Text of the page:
Quality Improvement: Join the Club
Blumenthal has put an emphasis on input and collaboration—he works with industry trade groups and state and federal offices. He's enlisted thought leaders, formed committees of experts, and sought input from patient privacy and legal rights advocates. He's called on healthcare leaders to be participants and partners in determining the future of electronic health systems.
"We envision a future where information follows patients," he says. "Unconstrained by competitive rivalry, unconstrained by geographic boundaries, unconstrained by cultural disinclinations to collaborate, we want teams to emerge in local communities that make exchange possible. And we will be using the meaningful use framework and all other levers at our disposal to try to make that possible."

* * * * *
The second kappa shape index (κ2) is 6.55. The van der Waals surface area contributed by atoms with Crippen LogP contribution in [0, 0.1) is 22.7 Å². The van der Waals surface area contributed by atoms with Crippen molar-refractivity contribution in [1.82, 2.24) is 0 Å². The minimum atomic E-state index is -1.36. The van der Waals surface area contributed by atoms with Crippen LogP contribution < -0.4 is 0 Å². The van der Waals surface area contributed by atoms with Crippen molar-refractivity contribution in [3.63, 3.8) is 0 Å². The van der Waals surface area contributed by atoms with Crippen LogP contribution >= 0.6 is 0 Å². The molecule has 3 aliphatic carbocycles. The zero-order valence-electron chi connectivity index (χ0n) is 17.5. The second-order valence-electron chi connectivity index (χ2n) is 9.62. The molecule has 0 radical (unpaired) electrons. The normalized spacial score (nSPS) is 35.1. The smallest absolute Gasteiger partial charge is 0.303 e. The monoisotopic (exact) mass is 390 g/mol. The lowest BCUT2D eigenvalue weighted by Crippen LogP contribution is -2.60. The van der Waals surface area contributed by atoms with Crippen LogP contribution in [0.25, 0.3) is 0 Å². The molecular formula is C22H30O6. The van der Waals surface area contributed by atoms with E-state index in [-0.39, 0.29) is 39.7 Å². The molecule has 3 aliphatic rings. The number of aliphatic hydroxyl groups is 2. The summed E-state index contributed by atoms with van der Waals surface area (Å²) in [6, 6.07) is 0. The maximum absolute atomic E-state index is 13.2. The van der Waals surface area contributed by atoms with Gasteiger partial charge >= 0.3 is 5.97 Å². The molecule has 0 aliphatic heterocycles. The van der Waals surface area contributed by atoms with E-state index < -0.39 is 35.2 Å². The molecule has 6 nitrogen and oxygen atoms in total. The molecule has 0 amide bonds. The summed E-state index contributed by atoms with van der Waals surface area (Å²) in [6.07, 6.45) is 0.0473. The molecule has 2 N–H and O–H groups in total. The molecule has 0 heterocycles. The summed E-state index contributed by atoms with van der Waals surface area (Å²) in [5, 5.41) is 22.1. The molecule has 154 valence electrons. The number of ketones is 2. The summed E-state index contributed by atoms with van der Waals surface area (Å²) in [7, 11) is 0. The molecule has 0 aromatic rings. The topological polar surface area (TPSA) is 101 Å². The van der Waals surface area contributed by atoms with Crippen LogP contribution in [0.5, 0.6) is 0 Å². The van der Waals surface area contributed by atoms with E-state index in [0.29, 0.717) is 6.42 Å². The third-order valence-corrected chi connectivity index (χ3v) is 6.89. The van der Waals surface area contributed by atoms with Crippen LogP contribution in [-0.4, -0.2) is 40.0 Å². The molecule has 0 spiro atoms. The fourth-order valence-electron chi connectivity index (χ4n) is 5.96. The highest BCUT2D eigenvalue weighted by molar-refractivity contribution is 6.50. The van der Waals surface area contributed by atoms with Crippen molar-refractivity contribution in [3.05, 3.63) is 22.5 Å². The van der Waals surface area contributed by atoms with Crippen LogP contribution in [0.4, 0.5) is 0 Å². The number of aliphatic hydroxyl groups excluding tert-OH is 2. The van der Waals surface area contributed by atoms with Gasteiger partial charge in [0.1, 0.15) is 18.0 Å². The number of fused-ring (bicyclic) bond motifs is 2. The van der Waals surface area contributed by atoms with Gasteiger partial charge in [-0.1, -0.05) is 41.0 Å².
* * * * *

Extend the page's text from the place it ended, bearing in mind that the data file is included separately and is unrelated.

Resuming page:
Binder, too, talks about the role that these different groups have to play in making healthcare better. "Community members, leaders, parents, and grandparents are coming together and walking into hospitals and sitting down with doctors and CEOs and saying, 'What are you going to do to improve things?' And it's really impressive. It's a change and a new way of thinking about how we all contribute to improving healthcare," she says.
I like the idea of quality improvement as a big tent, with lots of different people underneath it using lots of different methods and technologies to make healthcare better. Including Blumenthal and Binder on this year's list has allowed us to expand it exponentially—in fact, there's room in the tent for anyone who's reading this column.
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